Bridging Selma

Bloody Sunday’s Youngest Marcher Urges Youth Vote

Sheyann Webb Christburg buried her father in Selma this week--and recalls his reaction to her on Bloody Sunday.

Sheyann Webb Christburg buried her father in Selma this week–and recalls his reaction to her on Bloody Sunday.

A black wreath hangs on the front door. Sheyann Webb Christburg is the youngest Freedom Fighter to participate in the Bloody Sunday march across Selma’s Edmund Pettus Bridge 50 years ago. She buried her father last week and is in town cleaning out his home.

A self-proclaimed “daddy’s girl,” she remembers vividly, just how much her father opposed her participation in the march. However, her mind was made up. She was determined to join the fight for freedom at only eight-years old.

While playing with her friend, Rachael, at the historic Brown’s Chapel Church close to the projects where her family lived, she had her first encounter with Dr. Martin Luther King Jr. “A man said to us, ‘Do you little girls know who that man is?’” Christburg says. “‘That’s Dr. Martin Luther King Jr.’”

As soon as King saw the girls, he came over and talked to them, asking them about themselves. Christburg remembers that when he turned to go into the meeting, the other man told them they had to leave but Dr. King told them to come with him.

Christburg sits in her dining room, the bright white table cloth matches her smile as she begins to talk about the man who reached her like no other that day.

“He grabbed us by our hands and took us into the church with him,” Christburg says. “Then, as they were preparing to have this meeting, Dr. King went and got two chairs and sat them in the back of that room and he asked us to have a seat and he continued to talk to us. It made us feel so special.”

Her parents didn’t support her involvement with Dr. King or the Civil Rights Movement. In the midst of so much racial tension, her father warned her to stay away from Dr. King and the Brown’s Chapel Church where protest strategy meetings and rallies were held. Christburg would skip school to attend the meetings.

“Because of my participation [in the movement] and skipping school,” Christburg says, “my parents had to come to the school many times to talk to the principal.”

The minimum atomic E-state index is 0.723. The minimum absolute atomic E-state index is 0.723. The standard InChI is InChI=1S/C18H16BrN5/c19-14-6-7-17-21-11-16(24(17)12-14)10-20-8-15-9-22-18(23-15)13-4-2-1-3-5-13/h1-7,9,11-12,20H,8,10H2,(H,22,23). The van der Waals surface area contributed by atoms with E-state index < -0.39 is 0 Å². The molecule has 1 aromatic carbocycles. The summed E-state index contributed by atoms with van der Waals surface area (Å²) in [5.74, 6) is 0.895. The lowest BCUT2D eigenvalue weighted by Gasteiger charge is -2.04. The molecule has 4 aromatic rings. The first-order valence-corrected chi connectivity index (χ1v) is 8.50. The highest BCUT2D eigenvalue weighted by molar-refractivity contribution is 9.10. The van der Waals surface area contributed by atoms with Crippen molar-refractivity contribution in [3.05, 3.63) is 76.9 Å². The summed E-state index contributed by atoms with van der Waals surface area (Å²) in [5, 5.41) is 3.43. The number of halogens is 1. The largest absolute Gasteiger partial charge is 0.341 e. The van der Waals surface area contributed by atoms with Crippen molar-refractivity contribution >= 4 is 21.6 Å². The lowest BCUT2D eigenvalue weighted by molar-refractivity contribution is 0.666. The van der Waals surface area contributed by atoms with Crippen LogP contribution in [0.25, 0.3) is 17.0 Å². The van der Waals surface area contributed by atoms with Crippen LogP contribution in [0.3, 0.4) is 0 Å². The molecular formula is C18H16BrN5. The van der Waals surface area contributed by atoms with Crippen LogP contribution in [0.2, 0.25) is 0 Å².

On the morning of March 7, 1965, Christburg left a note to her parents on the washing machine. In the note she told them why she had to participate in the march across the Edmund Pettus Bridge. Then she left her home and walked to the church. Normally, Christburg would sit in the front of the church, but on that particular day she chose to sit in the back and watch the demonstrators prepare themselves for what was about to come.

“There were about five-hundred people there and after the instructions had been given, the prayers had been prayed and the songs had been sung,” Christburg says, “many saw me sitting there and they tried to discourage me themselves.”

She joined in anyway. Despite what people told her, Christburg was determined and she lined up with the rest of the marchers. Whites waited on the sides of the street, throwing things and calling the marchers names, but she walked with her head high.

“When we got midway up the bridge I saw hundreds of policemen with billy clubs, dogs, and tear gas masks,” Christburg says. “My heart began to rumble.”

After the police told demonstrators to turn around, and after they refused, the protesters were beaten, bit by dogs and sprayed with tear gas.

“As I was running, Hosea Williams picked me up and I was still galloping in his arms and I said to him, ‘put me down cause you aren’t running fast enough’” Christburg says.

So, she ran out of his arms and down the bridge, as dogs and policemen on horses chased people all the way to the George Washington Carver housing projects where she lived. Her parents were waiting for her in the doorway –her mother had open arms, her father held a shotgun in one hand.

In the years since that day the battle to vote has continued. It’s no longer about the right to register to vote as much as the limiting of the vote’s power through redistricting—as in last month’s U.S. Supreme Court decision ordering the lower courts to revisit their ruling on newly drawn district lines. The U.S. Supreme Court said accusations of racial gerrymandering had merit. Also, Christburg worries about young people who don’t even bother to vote or who are uneducated about the voting process—and the political process in general in the U.S.

“The power of the vote changes things,” Christburg says. “We have to groom our young people. They should be excited to vote. The vote makes a powerful difference as it relates to all of our lives.”

By Ahjahnae LaQuer


Ahjahnae LaQuer
MSU student